Peo­ple pre­pare for to­tal eclipse

Ex­perts: See­ing it worth trip north

Northwest Arkansas Democrat-Gazette - - FRONT PAGE - BILL BOW­DEN

Ninety-five per­cent sounds like a lot.

But the 95 per­cent so­lar eclipse Arkansas will ex­pe­ri­ence on Aug. 21 will be noth­ing like the to­tal eclipse peo­ple will get a few hours north in Mis­souri, said An­gela Speck, direc­tor of as­tron­omy at the Univer­sity of Mis­souri in Columbia.

The dif­fer­ence is like night and day, she said.

The sun is 1 mil­lion times brighter than the full moon, said Speck. If an eclipse is 99 per­cent, that means 1 per­cent of the sun is still shin­ing, and 1 per­cent of the sun is 10,000 times brighter than the full moon.

“You won’t get dark­ness,” Speck said. “That’s why it’s worth it. If you’re within driv­ing dis­tance of to­tal dark­ness, just get there.”

In the Aug. 21 to­tal eclipse, the moon will com­pletely block the sun’s bright face for up to 2 min­utes and 40 sec­onds, turn­ing day into night and mak­ing vis­i­ble the

oth­er­wise hid­den so­lar corona, “one of na­ture’s most awe­some sights,” ac­cord­ing to NASA.

It’ll hap­pen fast, Speck said. Peo­ple in the to­tal eclipse path will be over­taken by the moon’s shadow mov­ing at 1,500 mph.

“The sky sur­round­ing the sun will grow very dark very quickly,” ac­cord­ing to “Stars and plan­ets will pop out of nowhere. Roost­ers will crow and in­sects will chirp as though night is fall­ing. If you look to the west, you’ll see a beau­ti­ful black cur­tain with hints of sun­set-or­ange north and south of it. … In the last few sec­onds be­fore to­tal­ity, that dull black­ness you saw off to the west will sud­denly spring up out of the Earth and take over the whole sky like a gi­gan­tic cur­tain be­ing pulled over you.”

Then, a cou­ple of min­utes later, it will be over. The moon will move on, and day­light will re­turn.

This will be the first to­tal so­lar eclipse to cross the con­ti­nen­tal U.S. since 1918 and the first to­tal so­lar eclipse vis­i­ble any­where in the con­ti­nen­tal U.S. since 1979.

The to­tal eclipse will cut a 70-mile-wide path from Ore­gon to South Carolina, in­clud­ing part of cen­tral Mis­souri, which is about six hours north of Lit­tle Rock on a nor­mal driv­ing day.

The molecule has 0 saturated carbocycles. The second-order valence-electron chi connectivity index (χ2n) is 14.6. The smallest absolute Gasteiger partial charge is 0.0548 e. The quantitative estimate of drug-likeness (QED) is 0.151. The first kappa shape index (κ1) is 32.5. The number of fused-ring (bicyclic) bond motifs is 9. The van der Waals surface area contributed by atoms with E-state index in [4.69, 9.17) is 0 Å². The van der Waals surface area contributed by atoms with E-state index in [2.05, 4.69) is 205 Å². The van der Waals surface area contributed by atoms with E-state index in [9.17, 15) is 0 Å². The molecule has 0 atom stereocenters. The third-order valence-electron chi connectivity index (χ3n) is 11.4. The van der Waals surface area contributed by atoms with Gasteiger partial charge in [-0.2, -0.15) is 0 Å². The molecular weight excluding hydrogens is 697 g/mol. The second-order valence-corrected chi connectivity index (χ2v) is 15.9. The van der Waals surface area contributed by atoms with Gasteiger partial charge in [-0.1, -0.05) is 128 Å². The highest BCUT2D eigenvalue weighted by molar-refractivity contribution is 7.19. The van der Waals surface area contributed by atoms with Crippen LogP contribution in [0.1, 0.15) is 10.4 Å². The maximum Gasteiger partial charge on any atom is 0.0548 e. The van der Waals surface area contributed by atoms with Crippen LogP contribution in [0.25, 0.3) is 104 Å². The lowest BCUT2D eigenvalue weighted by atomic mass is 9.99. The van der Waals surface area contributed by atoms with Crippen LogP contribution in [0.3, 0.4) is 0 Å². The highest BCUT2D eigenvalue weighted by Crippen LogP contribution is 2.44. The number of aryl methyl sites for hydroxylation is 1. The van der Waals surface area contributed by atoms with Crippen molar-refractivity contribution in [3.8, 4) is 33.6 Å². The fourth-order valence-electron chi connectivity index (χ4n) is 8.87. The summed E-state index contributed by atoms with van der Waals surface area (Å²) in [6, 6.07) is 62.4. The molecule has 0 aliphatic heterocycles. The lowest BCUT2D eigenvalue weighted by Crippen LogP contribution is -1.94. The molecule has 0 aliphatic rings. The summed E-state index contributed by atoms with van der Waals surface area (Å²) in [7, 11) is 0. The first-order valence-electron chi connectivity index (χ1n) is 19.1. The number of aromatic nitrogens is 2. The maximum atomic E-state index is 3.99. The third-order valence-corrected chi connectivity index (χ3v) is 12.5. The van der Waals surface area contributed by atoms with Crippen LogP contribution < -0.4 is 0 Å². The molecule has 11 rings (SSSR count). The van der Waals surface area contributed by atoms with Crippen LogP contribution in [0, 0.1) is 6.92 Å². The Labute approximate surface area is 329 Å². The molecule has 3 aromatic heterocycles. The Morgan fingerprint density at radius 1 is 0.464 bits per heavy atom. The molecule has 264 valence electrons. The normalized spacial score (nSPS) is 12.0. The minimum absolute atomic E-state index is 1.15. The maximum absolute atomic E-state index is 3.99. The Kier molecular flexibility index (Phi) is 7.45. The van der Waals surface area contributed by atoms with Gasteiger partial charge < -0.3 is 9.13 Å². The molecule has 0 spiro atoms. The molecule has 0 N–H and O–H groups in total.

But Aug. 21 won’t be a nor­mal driv­ing day.

Speck ad­vises Arkansans who want to see the to­tal eclipse to get to cen­tral Mis­souri a day early at the lat­est. Oth­er­wise, they might get stuck in traf­fic and miss the to­tal eclipse. The to­tal eclipse will oc­cur shortly af­ter 1 p.m. on Aug. 21 in Mis­souri, which is the clos­est place to view the eclipse for 30 mil­lion peo­ple.

For res­i­dents of north­east Arkansas, the to­tal eclipse will pass through part of south­ern Illi­nois that might be a shorter drive than go­ing to the to­tal eclipse path in Mis­souri.

The en­tire North Amer­i­can con­ti­nent will ex­pe­ri­ence a par­tial so­lar eclipse on Aug. 21 last­ing be­tween two and three hours.

In Arkansas, the par­tial eclipse will be­gin about 11:45 a.m. and end about 2:45 p.m., peak­ing shortly af­ter 1 p.m.

The par­tial eclipse will be about 95 per­cent in Jones­boro, 92 per­cent in Fayet­teville, 90 per­cent in Lit­tle Rock and 82 per­cent in Texarkana, ac­cord­ing to, the web­site of the Arkansas SkyDome Plan­e­tar­ium.

Till­man Ken­non said the to­tal eclipse is well worth a trip north. He’s as­so­ciate chair­man of the chem­istry and physics depart­ment at Arkansas State Univer­sity in Jones­boro and a pro­fes­sor of science ed­u­ca­tion.

Ken­non said the dif­fer­ence be­tween a par­tial and to­tal eclipse is like the dif­fer­ence be­tween scuba div­ing on Greers Ferry Lake vs. the Cay­man Is­lands.

In the Cay­mans, you can see the bot­tom of the boat from 100 feet be­low the sur­face of the wa­ter, he said.

“For me, a to­tal eclipse should be one of your bucket list items,” Ken­non said. “Every­body ought to see a to­tal eclipse one time in their life.”

Ken­non said his grand­mother was 13 years old when the 1918 eclipse put out the sun near Swifton.

“She said it got dark enough that their chick­ens came into the chicken house and the milk cows came into the barn like they did at night,” Ken­non said.

She never for­got it and fre­quently told the tale.

“It’s a sig­nif­i­cant event,” Ken­non said. “You re­mem­ber where you were and what you were do­ing.”

Ho­tel rooms have been hard to find in Mis­souri’s swath of to­tal­ity.

They’re 95 per­cent booked around Columbia and Jef­fer­son City for the night of Aug. 20, ac­cord­ing to Trav­e­loc­ity. com. And what’s avail­able may not be de­sir­able or af­ford­able.

Shake­speare Chateau Inn and Gar­dens in St. Joseph, Mo., has been booked solid for a year and a half for the nights of Aug. 20 and 21. Iso­bel McGowan, owner of the bed and break­fast, said a fam­ily in Spain called three years ago to book a room for those nights. They’re com­ing to Amer­ica just to see the eclipse.